Sunday, March 5, 2000
McCain assails Bush for 'dirty money' of 'cronies'; Dallas supporter's ad dominates weekend campaigning
Washington Bureau of The Dallas Morning News
by David Jackson
PORTLAND, Maine - Seeking support in Northeast primary states, John McCain urged voters Saturday to reject attempts by "two Texas cronies of George W. Bush to hijack an election" with $ 2.5 million in new anti-McCain television ads.
"Tell 'em to keep their dirty money in the state of Texas, my friends," Mr. McCain told a crowd at Copley Square in Boston. "Don't spread it all over New England and America."
Mr. Bush on Saturday continued to deny any link to the ads, an assertion that Mr. McCain and his aides have questioned.
Dallas investor Sam Wyly, whose brother Charles is a top fund-raiser for the Bush presidential campaign, financed the TV spots, which praise the Texas governor and condemn Mr. McCain on the environment.
The bickering dominated the Republican rivals' stumping on the weekend before the biggest voting day of the primary season. Contests in 16 states from coast to coast could settle the race Tuesday.
Mr. Bush said his campaign didn't know Mr. Wyly had funded the ad until a reporter asked about it. He said the Dallas billionaire had the right to air the spot.
"In politics people have the right of freedom of speech, the right to spend money the way they spent it," Mr. Bush said.
Mr. McCain said the ads justify his major campaign theme, the need for campaign finance reform. The Arizona senator wants to ban the "soft money" that political parties and independent groups can use in an unrestricted manner.
"In the last couple of days we have seen the worst examples of the need for campaign finance reform," Mr. McCain said. "Two cronies - two cronies - of Governor Bush got together two and a half million dollars [and] spent it on attack ads that are being run all over America, attacking me on environmental issues."
"This is the best argument for campaign finance reform. They have made my case. I rest my case."
Mr. McCain is a strong favorite in Massachusetts and Maine, but the New York race is considered a dead heat. Given the polls that show him far behind among Republicans in California and Ohio, New York is probably Mr. McCain's best chance to score a breakthrough win, aides said.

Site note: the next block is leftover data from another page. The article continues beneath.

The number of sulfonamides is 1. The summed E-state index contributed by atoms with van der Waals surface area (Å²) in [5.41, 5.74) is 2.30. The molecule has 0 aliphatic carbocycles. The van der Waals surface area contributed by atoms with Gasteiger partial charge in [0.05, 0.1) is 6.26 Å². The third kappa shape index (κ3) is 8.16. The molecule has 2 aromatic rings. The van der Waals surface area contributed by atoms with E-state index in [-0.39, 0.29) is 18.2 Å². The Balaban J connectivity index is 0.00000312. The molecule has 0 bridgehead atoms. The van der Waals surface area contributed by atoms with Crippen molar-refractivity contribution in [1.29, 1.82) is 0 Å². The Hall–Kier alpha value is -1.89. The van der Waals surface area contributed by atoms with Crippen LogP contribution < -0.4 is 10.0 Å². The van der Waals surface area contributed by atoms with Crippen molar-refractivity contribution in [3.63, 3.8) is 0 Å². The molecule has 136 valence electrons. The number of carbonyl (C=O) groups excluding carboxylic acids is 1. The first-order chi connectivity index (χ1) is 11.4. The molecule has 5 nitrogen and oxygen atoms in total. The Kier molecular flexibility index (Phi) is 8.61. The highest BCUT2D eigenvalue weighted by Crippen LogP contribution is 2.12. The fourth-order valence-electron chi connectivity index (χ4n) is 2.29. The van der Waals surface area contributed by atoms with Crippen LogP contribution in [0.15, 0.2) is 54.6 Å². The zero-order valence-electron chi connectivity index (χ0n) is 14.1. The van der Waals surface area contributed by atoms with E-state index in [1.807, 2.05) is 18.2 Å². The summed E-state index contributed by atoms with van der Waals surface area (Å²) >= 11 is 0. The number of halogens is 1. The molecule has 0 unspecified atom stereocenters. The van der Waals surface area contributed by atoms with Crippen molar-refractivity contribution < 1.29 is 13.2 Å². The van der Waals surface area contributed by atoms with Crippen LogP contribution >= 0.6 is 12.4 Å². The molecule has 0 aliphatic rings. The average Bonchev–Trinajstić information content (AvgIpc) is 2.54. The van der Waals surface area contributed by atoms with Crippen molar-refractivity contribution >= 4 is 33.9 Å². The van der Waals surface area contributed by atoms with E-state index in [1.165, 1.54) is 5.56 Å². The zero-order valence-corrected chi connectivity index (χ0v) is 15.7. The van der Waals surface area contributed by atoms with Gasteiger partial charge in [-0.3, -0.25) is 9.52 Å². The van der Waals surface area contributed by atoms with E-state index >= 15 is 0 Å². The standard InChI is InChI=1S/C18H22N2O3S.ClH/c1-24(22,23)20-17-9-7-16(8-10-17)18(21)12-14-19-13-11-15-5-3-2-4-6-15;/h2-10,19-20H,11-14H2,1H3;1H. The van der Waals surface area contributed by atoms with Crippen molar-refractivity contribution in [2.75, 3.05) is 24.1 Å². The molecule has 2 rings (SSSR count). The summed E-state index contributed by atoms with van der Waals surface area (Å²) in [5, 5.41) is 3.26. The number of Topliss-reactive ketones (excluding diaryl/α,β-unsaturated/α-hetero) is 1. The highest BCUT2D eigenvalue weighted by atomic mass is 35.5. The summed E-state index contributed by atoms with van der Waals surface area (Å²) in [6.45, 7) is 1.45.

For his part, Mr. Bush sought to steer the political debate to education.
"This man is running for president, he's not running for legislature," said Mr. Bush. "He's running for the chief executive of the country. And a chief executive must be able to lay out a comprehensive vision how to work with local jurisdictions on how to demand accountability."
On Saturday, the Bush campaign began airing a new radio commercial in New York saying Mr. McCain does not have an education agenda in the presidential race.
The ad says that during last Thursday's GOP debate, Mr. McCain couldn't list a significant education achievement as senator.
"If John McCain has never made education a priority as senator, why would he as president?" an announcer asks in the Bush ad.
Although not addressing the allegations directly, Mr. McCain talked at length about education during a speech late Saturday at a Vietnam veterans memorial park in Rochester, N.Y.
He called for teacher merit pay based on student performance, encouragement of charter schools that would be independent of local school boards and experiments with the voucher program financed with cuts in "corporate welfare" rather than existing education funds.
Mr. Bush picked up an endorsement from a fellow high-profile state leader: New Jersey Gov. Christie Todd Whitman.
"As a Republican, I endorse him because we share a conservative Republican philosophy that transcends litmus tests," she said.
Ms. Whitman supports abortion rights, a contrast to Mr. Bush's stance.
Also Saturday, Mr. Bush scrapped a planned interview for Sunday's 60 Minutes after Mr. McCain was offered equal time.
Bush campaign spokeswoman Karen Hughes said the governor thought the interview was "a good opportunity to speak to a lot of people" before Tuesday's voting. But giving his rival a segment "changed the nature of the interview request," so Mr. Bush pulled out.
"It's unfortunate that Governor Bush would rather wage his campaign with negative advertisements and false accusations and hide behind negative attacks by his Texas cronies than participate in the most widely watched national news program with John McCain," said McCain spokesman Howard Opinsky.
Mr. Bush also participated in an early St. Patrick's parade in Binghamton, N.Y., where several thousand people lined the route through downtown.
Mr. McCain also received an endorsement, from The New York Times in Sunday's editions.
Staff writer Wayne Slater traveling with the Bush campaign and The Associated Press contributed to this report.